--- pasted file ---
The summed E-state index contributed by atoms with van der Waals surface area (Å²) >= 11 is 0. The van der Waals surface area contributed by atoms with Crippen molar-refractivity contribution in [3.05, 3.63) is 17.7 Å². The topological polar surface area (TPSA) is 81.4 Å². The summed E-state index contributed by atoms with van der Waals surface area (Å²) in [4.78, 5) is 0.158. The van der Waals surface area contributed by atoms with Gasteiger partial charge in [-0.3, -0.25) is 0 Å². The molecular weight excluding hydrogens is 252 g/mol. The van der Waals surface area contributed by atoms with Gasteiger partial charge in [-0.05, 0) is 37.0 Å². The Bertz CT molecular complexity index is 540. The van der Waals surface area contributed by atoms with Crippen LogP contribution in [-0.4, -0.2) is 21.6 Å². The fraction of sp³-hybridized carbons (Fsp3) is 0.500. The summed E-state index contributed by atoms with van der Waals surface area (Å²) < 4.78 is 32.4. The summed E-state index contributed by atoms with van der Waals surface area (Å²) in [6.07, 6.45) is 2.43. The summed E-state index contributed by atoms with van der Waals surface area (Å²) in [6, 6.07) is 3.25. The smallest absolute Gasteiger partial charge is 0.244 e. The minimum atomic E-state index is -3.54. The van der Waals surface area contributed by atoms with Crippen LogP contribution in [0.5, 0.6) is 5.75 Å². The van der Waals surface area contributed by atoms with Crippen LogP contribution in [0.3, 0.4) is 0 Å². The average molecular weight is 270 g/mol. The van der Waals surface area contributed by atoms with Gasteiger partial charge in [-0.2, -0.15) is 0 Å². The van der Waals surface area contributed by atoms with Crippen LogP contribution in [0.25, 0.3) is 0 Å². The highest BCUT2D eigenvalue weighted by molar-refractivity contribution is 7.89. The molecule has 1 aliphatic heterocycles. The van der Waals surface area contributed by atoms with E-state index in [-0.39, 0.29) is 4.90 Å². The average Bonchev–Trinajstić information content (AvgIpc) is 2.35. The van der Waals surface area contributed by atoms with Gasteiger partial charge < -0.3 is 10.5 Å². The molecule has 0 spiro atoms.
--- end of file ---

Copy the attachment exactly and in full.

The summed E-state index contributed by atoms with van der Waals surface area (Å²) >= 11 is 0. The van der Waals surface area contributed by atoms with Crippen molar-refractivity contribution in [3.05, 3.63) is 17.7 Å². The topological polar surface area (TPSA) is 81.4 Å². The summed E-state index contributed by atoms with van der Waals surface area (Å²) in [4.78, 5) is 0.158. The van der Waals surface area contributed by atoms with Gasteiger partial charge in [-0.3, -0.25) is 0 Å². The molecular weight excluding hydrogens is 252 g/mol. The van der Waals surface area contributed by atoms with Gasteiger partial charge in [-0.05, 0) is 37.0 Å². The Bertz CT molecular complexity index is 540. The van der Waals surface area contributed by atoms with Crippen LogP contribution in [-0.4, -0.2) is 21.6 Å². The fraction of sp³-hybridized carbons (Fsp3) is 0.500. The summed E-state index contributed by atoms with van der Waals surface area (Å²) < 4.78 is 32.4. The summed E-state index contributed by atoms with van der Waals surface area (Å²) in [6.07, 6.45) is 2.43. The summed E-state index contributed by atoms with van der Waals surface area (Å²) in [6, 6.07) is 3.25. The smallest absolute Gasteiger partial charge is 0.244 e. The minimum atomic E-state index is -3.54. The van der Waals surface area contributed by atoms with Crippen LogP contribution in [0.5, 0.6) is 5.75 Å². The van der Waals surface area contributed by atoms with Crippen LogP contribution in [0.3, 0.4) is 0 Å². The average molecular weight is 270 g/mol. The van der Waals surface area contributed by atoms with Gasteiger partial charge in [-0.2, -0.15) is 0 Å². The van der Waals surface area contributed by atoms with Crippen LogP contribution in [0.25, 0.3) is 0 Å². The highest BCUT2D eigenvalue weighted by molar-refractivity contribution is 7.89. The molecule has 1 aliphatic heterocycles. The van der Waals surface area contributed by atoms with E-state index in [-0.39, 0.29) is 4.90 Å². The average Bonchev–Trinajstić information content (AvgIpc) is 2.35. The van der Waals surface area contributed by atoms with Gasteiger partial charge < -0.3 is 10.5 Å². The molecule has 0 spiro atoms.